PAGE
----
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Effect of Ecklonia maxima seaweed extract on yield, mineral composition, gas exchange, and leaf anatomy of zucchini squash grown under saline conditions

Rouphael, Youssef, De Micco, Veronica, Arena, Carmen, Raimondi, Giampaolo, Colla, Giuseppe, De Pascale, Stefania
Journal of applied phycology 2017 v.29 no.1 pp. 459-470
total soluble solids, gas exchange, photochemistry, plant extracts, plant analysis, Cucurbita pepo, Ecklonia, greenhouses, carbon dioxide, intercellular spaces, transpiration, sodium, nutrient solutions, mineral content, zucchini, calcium, soil, potassium, sodium chloride, abiotic stress, biomass, nutritional status, salinity, foliar application, magnesium, photosystem II, stomata, chlorophyll, phenolic compounds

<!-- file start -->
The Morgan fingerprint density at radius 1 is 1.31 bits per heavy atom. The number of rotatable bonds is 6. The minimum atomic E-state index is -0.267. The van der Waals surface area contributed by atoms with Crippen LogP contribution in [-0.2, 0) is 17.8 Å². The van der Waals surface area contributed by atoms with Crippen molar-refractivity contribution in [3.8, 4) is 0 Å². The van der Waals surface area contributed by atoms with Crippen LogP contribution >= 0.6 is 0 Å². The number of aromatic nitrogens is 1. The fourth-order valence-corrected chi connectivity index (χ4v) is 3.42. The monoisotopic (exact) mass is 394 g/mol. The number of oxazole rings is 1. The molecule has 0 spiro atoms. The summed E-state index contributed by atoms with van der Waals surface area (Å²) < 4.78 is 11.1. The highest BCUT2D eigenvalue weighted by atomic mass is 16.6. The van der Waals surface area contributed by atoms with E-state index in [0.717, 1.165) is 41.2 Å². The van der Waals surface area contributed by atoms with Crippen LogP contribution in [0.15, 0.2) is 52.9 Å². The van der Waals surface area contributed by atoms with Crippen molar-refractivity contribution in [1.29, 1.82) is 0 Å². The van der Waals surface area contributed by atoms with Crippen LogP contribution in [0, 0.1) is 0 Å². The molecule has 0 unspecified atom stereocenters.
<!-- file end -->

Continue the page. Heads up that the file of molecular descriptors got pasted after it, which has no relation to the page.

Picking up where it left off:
The presence of NaCl in soil or water is one of the most critical environmental stresses limiting crop productivity worldwide. Seaweed extract (SWE) represents an important category of plant biostimulants able to improve crop tolerance to abiotic stresses, such as salinity. The current research aimed at elucidating the physiological and anatomical effects as well as the changes in mineral composition of greenhouse zucchini squash (Cucurbita pepo L.) treated with Ecklonia maxima SWE. Plants were sprayed every 2 weeks with a solution containing 3 mL L⁻¹ of SWE. Zucchini squash plants were supplied with four nutrient solutions: 1 (non-salt control), 20, 40, or 60 mM NaCl. Increased salinity in the nutrient solution triggered a decrease in marketable yield, shoot biomass, Soil Plant Analysis Development (SPAD) index, net CO₂ assimilation rate (A CO₂), transpiration rate (E), and leaf macronutrient concentration (P, K, Ca, and Mg), whereas it augmented Na and Cl concentrations in leaf tissue without altering PSII photochemistry. Anatomical changes in leaves, including an increase in lamina, palisade, spongy parenchyma thickness, and intercellular spaces, were recorded under saline conditions. Foliar application of SWE increased yield and shoot biomass by 12.0 and 17.4 %, respectively, as well as fruit dry matter and total soluble solid contents in comparison to untreated plants. This was associated with an improvement in A CO₂ (+14 %), chlorophyll content (+8 %), and nutritional status (high K and low Na accumulation) in SWE-treated plants. The size of stomata was influenced by foliar application of SWE, since the smallest cell guard length and width were recorded in the leaves of SWE-treated plants. Finally, the phenolic compounds in both palisade and spongy parenchyma were higher in untreated than in SWE-treated plants.